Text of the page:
Empty streets and dark homes

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by Ekaterina Strutinskaya

The war that began on February 24 forever changed my life and that of my child. It is difficult for me to find answers and explain to my son why the war came to our house and our country.

As a child, I listened to my grandfather’s story, of how he survived the Great Patriotic War as a child. I could not imagine that such monstrous events would be repeated in our lives. At the start of this war, my girlfriends called me and invited themselves. It was unusual for me to have visitors very late in the evening. The visit became a most pleasant and memorable event on the eve of a tragedy.

On February 24, Ukrainians were awakened by explosions that were heard in almost all cities of Ukraine. Russia launched a full-scale invasion of the territory of an independent state – Ukraine. Missile attacks were hitting military installations, airfields, residential buildings, and urban infrastructure. The next morning, I phoned my relatives, making sure that they were fine and decided to go to work at the coffee shop. It was important for me to be among people, to remain calm, and not to shift panic onto my child. Schools were cancelled that day, so I took my son Dmitry with me to work.

I tried to control my emotions, but the fear and panic that I saw in people’s eyes did not allow me to keep control of my emotions. Dima asked: “Mom, why did Russia attack us? Why do they want to kill us? What have we done wrong?” It was impossible to hold back tears and find words. Our life in Odesa would never be the same again. How do we live on? Where do we escape? How can I protect a child?

At noon, there was a second explosion not far from the coffee shop. Fear, trembling, panic, heart palpitations – overwhelming fear. Dima cried. I cried with him, hugging him, trying to calm him. The fear only intensified. After the explosion, it wasn’t safe to remain at the shop. We headed home. On the way, we saw columns of military vehicles and long queues of cars leaving the city.

On February 24, our life and the routine schedule of our day were changed. In Ukraine, a curfew was introduced. After 6 pm, the streets were empty, and the lights in the houses were dimmed. A single light could become a target for Russian orcs. We spent nine days in the basement. The sleepless nights and the wail of sirens forced us to move to a safer place. I could not bear how my son was suffering, how he was crying and begging God to stop the war.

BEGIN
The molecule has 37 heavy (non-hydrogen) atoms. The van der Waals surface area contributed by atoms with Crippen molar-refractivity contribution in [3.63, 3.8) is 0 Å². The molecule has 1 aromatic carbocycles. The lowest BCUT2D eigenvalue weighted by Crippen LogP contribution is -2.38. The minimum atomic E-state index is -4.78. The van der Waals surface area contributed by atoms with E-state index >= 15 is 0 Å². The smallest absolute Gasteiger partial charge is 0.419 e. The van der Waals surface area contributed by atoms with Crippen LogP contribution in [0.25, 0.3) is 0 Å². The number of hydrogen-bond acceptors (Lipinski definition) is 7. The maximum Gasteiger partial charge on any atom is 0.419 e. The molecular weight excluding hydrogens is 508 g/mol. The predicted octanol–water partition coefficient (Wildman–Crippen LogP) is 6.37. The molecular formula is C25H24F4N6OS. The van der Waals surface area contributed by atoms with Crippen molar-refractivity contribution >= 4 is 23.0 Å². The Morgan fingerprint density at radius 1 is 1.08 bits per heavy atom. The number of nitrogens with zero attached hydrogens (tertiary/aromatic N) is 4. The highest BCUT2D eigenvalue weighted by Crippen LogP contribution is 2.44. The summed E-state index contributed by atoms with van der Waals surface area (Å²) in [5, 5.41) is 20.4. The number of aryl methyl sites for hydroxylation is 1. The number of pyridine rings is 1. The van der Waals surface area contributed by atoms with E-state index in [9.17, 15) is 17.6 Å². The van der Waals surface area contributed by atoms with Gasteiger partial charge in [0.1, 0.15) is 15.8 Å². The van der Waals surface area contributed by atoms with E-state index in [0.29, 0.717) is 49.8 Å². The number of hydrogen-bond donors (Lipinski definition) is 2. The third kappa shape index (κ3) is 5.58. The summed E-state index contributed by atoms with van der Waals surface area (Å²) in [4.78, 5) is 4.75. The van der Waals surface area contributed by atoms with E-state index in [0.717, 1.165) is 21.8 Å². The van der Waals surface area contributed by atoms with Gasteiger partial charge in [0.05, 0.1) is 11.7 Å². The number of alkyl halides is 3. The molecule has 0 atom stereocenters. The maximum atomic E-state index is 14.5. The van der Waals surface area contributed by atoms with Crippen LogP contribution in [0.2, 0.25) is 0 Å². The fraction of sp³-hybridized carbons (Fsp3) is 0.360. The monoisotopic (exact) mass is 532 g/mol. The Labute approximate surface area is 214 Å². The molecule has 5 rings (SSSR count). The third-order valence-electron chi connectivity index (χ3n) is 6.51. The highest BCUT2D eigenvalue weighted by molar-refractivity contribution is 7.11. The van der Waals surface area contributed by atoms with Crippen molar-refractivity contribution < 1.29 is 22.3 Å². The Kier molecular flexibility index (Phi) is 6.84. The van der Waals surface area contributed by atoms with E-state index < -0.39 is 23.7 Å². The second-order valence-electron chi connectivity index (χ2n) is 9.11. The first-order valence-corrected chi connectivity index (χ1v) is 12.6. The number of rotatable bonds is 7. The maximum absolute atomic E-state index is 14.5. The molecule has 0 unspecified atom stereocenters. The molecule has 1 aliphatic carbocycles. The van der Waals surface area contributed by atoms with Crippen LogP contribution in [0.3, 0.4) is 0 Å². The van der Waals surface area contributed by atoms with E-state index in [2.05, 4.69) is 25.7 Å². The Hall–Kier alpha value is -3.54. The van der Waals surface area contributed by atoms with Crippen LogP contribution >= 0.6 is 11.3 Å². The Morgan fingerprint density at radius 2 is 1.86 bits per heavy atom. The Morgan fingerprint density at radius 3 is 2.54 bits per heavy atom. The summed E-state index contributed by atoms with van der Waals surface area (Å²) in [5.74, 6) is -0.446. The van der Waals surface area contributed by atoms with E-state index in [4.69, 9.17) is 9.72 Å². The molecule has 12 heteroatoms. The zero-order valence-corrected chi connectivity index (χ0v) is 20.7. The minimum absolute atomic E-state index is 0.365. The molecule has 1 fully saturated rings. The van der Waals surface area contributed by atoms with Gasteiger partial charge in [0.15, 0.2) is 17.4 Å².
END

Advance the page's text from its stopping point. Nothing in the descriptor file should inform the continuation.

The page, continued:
My friend, who lived nearby, suggested that we leave Odesa and stay with friends in Canada. After much deliberation, I left my beloved city, where I spent the best years of my life. The most painful decision for us was to leave our cat Marusya behind. I gave her to Dima for his birthday. Marusya grew up in Dima’s arms. She would meet him at the door after school and he would tell her how his day went.

The journey from Ukraine to Canada would be difficult, especially for a child. But we had no other choice. Dima walked 16 kilometres with a heavy backpack for the first time in his life. He stood in line for 5 hours at the border with Moldova. We did not know what awaited us and where we would stay while we dealt with the paperwork for Canada.

In Moldova, we were sheltered by a family for the night. The next day we headed for Bucharest, Romania. Caring and generous people provided us with free housing for an indefinite period.

We met kind and generous people along the way and cannot adequately express how grateful we are. Dima quickly found a common language with everyone he met. Everyone loved him, and he became attached to many people with whom he still maintains friendships. I realized that leaving Ukraine was the right decision for the sake of his emotional health and well-being.

Throughout our journey, our friend Stephanie Gilmer stayed in constant touch. She helped us with the documents and supported us with finances. Having lost everything, we found a new family in Canada. We feel the unwavering support of Canadians every day and witness it through the Ukrainian flags that decorate homes.

For Dima, a new life and an adventure began. Without knowing English, he has managed to make friends and become a ‘Rock Star’ at school. The principal and teachers at Kemptville School welcomed and accepted him so warmly. The only disappointment for Dima is that he has two days off from school. He enjoys school so much that he is willing to learn without days off.

When we settled in with friends in Kemptville, a cat joined Dima’s world. Canadian Luna became the Ukrainian Marusya — same breed and colour. He believes this is Marusya and does not know how she found her way to Canada. Our family consisted of two – a mother and her son. But now we have a bigger family with grandfather Sheldon, grandmother Stephanie, sisters Lilah, Ava, Laela, and Poppy.

We are grateful to all who support Ukraine, especially to Southgate and Ben Last for their financial support. Glory to Ukraine! Glory to the Heroes!

Ekaterina Strutinskaya was born in Odesa and has lived her entire life in the port city on the Black Sea. She is the single mother of seven-year-old Dmitry and raised her son on her own.

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